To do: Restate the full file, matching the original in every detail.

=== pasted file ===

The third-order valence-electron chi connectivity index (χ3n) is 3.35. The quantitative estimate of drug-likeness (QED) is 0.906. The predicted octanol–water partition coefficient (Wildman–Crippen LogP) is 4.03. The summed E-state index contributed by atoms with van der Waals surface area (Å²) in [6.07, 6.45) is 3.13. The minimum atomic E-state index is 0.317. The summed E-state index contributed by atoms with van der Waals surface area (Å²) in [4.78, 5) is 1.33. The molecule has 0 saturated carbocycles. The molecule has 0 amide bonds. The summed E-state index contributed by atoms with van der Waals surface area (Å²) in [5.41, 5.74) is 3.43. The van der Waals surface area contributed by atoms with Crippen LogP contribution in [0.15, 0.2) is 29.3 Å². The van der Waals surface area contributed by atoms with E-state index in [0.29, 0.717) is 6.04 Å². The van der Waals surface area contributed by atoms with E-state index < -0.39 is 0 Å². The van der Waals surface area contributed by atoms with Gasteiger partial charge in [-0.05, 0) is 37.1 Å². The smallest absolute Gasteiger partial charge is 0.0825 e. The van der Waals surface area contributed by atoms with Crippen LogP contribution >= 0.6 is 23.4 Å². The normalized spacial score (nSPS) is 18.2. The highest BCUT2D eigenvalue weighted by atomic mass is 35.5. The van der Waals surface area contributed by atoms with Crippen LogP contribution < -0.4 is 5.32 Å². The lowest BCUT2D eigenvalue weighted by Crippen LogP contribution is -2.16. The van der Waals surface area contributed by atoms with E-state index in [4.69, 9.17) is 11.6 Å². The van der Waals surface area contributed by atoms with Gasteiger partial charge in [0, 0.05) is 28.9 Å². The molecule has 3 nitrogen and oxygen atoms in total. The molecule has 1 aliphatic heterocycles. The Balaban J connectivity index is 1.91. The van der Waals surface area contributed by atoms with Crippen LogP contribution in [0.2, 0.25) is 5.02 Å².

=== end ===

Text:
The third-order valence-electron chi connectivity index (χ3n) is 3.35. The quantitative estimate of drug-likeness (QED) is 0.906. The predicted octanol–water partition coefficient (Wildman–Crippen LogP) is 4.03. The summed E-state index contributed by atoms with van der Waals surface area (Å²) in [6.07, 6.45) is 3.13. The minimum atomic E-state index is 0.317. The summed E-state index contributed by atoms with van der Waals surface area (Å²) in [4.78, 5) is 1.33. The molecule has 0 saturated carbocycles. The molecule has 0 amide bonds. The summed E-state index contributed by atoms with van der Waals surface area (Å²) in [5.41, 5.74) is 3.43. The van der Waals surface area contributed by atoms with Crippen LogP contribution in [0.15, 0.2) is 29.3 Å². The van der Waals surface area contributed by atoms with E-state index in [0.29, 0.717) is 6.04 Å². The van der Waals surface area contributed by atoms with E-state index < -0.39 is 0 Å². The van der Waals surface area contributed by atoms with Gasteiger partial charge in [-0.05, 0) is 37.1 Å². The smallest absolute Gasteiger partial charge is 0.0825 e. The van der Waals surface area contributed by atoms with Crippen LogP contribution >= 0.6 is 23.4 Å². The normalized spacial score (nSPS) is 18.2. The highest BCUT2D eigenvalue weighted by atomic mass is 35.5. The van der Waals surface area contributed by atoms with Crippen LogP contribution < -0.4 is 5.32 Å². The lowest BCUT2D eigenvalue weighted by Crippen LogP contribution is -2.16. The van der Waals surface area contributed by atoms with E-state index in [4.69, 9.17) is 11.6 Å². The van der Waals surface area contributed by atoms with Gasteiger partial charge in [0, 0.05) is 28.9 Å². The molecule has 3 nitrogen and oxygen atoms in total. The molecule has 1 aliphatic heterocycles. The Balaban J connectivity index is 1.91. The van der Waals surface area contributed by atoms with Crippen LogP contribution in [0.2, 0.25) is 5.02 Å².